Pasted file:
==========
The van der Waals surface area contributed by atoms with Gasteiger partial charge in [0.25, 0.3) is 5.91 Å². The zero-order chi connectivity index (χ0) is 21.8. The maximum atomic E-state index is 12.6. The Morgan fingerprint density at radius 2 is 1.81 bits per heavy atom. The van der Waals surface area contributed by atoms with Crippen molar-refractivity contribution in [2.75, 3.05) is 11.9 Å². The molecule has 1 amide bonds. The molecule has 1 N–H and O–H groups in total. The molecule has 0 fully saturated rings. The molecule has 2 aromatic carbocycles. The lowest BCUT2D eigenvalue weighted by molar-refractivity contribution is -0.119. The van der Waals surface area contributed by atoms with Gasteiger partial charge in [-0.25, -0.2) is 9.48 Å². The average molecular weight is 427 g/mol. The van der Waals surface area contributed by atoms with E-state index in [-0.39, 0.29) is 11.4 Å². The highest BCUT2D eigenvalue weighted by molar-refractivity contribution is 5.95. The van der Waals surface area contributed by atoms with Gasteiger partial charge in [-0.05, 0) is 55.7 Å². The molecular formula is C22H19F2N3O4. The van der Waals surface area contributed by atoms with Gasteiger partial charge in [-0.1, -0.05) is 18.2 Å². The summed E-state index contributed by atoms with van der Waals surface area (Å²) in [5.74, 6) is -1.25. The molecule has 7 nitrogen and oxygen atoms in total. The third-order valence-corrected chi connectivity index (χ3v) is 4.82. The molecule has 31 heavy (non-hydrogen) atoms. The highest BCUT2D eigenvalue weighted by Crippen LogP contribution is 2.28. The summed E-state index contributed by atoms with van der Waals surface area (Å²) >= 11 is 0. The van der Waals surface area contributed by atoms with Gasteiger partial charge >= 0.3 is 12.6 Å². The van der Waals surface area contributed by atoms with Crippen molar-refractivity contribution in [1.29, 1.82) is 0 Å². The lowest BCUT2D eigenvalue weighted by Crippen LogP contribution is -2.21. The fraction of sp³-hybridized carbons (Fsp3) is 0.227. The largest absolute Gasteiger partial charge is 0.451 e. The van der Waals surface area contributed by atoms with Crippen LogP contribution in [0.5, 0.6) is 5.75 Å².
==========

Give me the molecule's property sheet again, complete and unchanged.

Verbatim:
The van der Waals surface area contributed by atoms with Gasteiger partial charge in [0.25, 0.3) is 5.91 Å². The zero-order chi connectivity index (χ0) is 21.8. The maximum atomic E-state index is 12.6. The Morgan fingerprint density at radius 2 is 1.81 bits per heavy atom. The van der Waals surface area contributed by atoms with Crippen molar-refractivity contribution in [2.75, 3.05) is 11.9 Å². The molecule has 1 amide bonds. The molecule has 1 N–H and O–H groups in total. The molecule has 0 fully saturated rings. The molecule has 2 aromatic carbocycles. The lowest BCUT2D eigenvalue weighted by molar-refractivity contribution is -0.119. The van der Waals surface area contributed by atoms with Gasteiger partial charge in [-0.25, -0.2) is 9.48 Å². The average molecular weight is 427 g/mol. The van der Waals surface area contributed by atoms with E-state index in [-0.39, 0.29) is 11.4 Å². The highest BCUT2D eigenvalue weighted by molar-refractivity contribution is 5.95. The van der Waals surface area contributed by atoms with Gasteiger partial charge in [-0.05, 0) is 55.7 Å². The molecular formula is C22H19F2N3O4. The van der Waals surface area contributed by atoms with Gasteiger partial charge in [-0.1, -0.05) is 18.2 Å². The summed E-state index contributed by atoms with van der Waals surface area (Å²) in [5.74, 6) is -1.25. The molecule has 7 nitrogen and oxygen atoms in total. The third-order valence-corrected chi connectivity index (χ3v) is 4.82. The molecule has 31 heavy (non-hydrogen) atoms. The highest BCUT2D eigenvalue weighted by Crippen LogP contribution is 2.28. The summed E-state index contributed by atoms with van der Waals surface area (Å²) >= 11 is 0. The van der Waals surface area contributed by atoms with Gasteiger partial charge >= 0.3 is 12.6 Å². The van der Waals surface area contributed by atoms with Crippen molar-refractivity contribution in [1.29, 1.82) is 0 Å². The lowest BCUT2D eigenvalue weighted by Crippen LogP contribution is -2.21. The fraction of sp³-hybridized carbons (Fsp3) is 0.227. The largest absolute Gasteiger partial charge is 0.451 e. The van der Waals surface area contributed by atoms with Crippen LogP contribution in [0.5, 0.6) is 5.75 Å².